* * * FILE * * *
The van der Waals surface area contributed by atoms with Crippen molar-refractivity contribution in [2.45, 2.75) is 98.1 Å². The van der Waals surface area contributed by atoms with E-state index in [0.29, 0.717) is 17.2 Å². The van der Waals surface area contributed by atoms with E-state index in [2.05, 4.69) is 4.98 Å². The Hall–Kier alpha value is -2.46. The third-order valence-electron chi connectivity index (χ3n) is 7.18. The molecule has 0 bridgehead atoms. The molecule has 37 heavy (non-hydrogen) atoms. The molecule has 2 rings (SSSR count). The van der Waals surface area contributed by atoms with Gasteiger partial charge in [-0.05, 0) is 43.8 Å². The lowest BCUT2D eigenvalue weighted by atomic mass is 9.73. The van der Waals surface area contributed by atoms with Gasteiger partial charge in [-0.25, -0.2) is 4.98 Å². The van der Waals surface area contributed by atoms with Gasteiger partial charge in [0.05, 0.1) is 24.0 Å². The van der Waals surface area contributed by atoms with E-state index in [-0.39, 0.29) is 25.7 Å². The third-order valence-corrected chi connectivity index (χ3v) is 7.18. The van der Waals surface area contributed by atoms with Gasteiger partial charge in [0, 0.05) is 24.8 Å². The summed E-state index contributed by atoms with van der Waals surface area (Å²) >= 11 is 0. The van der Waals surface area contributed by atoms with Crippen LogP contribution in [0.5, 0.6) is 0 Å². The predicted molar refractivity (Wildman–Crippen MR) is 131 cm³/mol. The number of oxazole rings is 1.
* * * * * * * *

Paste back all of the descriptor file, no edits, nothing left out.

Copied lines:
The van der Waals surface area contributed by atoms with Crippen molar-refractivity contribution in [2.45, 2.75) is 98.1 Å². The van der Waals surface area contributed by atoms with E-state index in [0.29, 0.717) is 17.2 Å². The van der Waals surface area contributed by atoms with E-state index in [2.05, 4.69) is 4.98 Å². The Hall–Kier alpha value is -2.46. The third-order valence-electron chi connectivity index (χ3n) is 7.18. The molecule has 0 bridgehead atoms. The molecule has 37 heavy (non-hydrogen) atoms. The molecule has 2 rings (SSSR count). The van der Waals surface area contributed by atoms with Gasteiger partial charge in [-0.05, 0) is 43.8 Å². The lowest BCUT2D eigenvalue weighted by atomic mass is 9.73. The van der Waals surface area contributed by atoms with Gasteiger partial charge in [-0.25, -0.2) is 4.98 Å². The van der Waals surface area contributed by atoms with Gasteiger partial charge in [0.05, 0.1) is 24.0 Å². The van der Waals surface area contributed by atoms with E-state index in [-0.39, 0.29) is 25.7 Å². The third-order valence-corrected chi connectivity index (χ3v) is 7.18. The van der Waals surface area contributed by atoms with Gasteiger partial charge in [0, 0.05) is 24.8 Å². The summed E-state index contributed by atoms with van der Waals surface area (Å²) >= 11 is 0. The van der Waals surface area contributed by atoms with Crippen LogP contribution in [0.5, 0.6) is 0 Å². The predicted molar refractivity (Wildman–Crippen MR) is 131 cm³/mol. The number of oxazole rings is 1.